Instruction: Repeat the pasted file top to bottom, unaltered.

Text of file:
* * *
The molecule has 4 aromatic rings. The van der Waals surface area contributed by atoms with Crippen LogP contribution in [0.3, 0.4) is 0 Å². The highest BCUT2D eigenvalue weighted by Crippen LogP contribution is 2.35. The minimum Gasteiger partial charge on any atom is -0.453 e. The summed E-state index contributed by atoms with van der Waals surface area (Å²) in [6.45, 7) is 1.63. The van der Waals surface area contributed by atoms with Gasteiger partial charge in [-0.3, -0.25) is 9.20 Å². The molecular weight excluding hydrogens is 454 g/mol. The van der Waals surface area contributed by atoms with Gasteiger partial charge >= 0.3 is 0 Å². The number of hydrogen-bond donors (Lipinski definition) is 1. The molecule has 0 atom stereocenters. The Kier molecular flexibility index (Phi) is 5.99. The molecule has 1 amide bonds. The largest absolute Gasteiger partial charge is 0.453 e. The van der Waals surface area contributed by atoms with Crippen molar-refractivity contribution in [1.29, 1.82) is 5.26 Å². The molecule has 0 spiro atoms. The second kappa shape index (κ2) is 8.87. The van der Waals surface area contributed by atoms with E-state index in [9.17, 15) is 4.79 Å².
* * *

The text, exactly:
The molecule has 4 aromatic rings. The van der Waals surface area contributed by atoms with Crippen LogP contribution in [0.3, 0.4) is 0 Å². The highest BCUT2D eigenvalue weighted by Crippen LogP contribution is 2.35. The minimum Gasteiger partial charge on any atom is -0.453 e. The summed E-state index contributed by atoms with van der Waals surface area (Å²) in [6.45, 7) is 1.63. The van der Waals surface area contributed by atoms with Gasteiger partial charge in [-0.3, -0.25) is 9.20 Å². The molecular weight excluding hydrogens is 454 g/mol. The van der Waals surface area contributed by atoms with Gasteiger partial charge >= 0.3 is 0 Å². The number of hydrogen-bond donors (Lipinski definition) is 1. The molecule has 0 atom stereocenters. The Kier molecular flexibility index (Phi) is 5.99. The molecule has 1 amide bonds. The largest absolute Gasteiger partial charge is 0.453 e. The van der Waals surface area contributed by atoms with Crippen molar-refractivity contribution in [1.29, 1.82) is 5.26 Å². The molecule has 0 spiro atoms. The second kappa shape index (κ2) is 8.87. The van der Waals surface area contributed by atoms with E-state index in [9.17, 15) is 4.79 Å².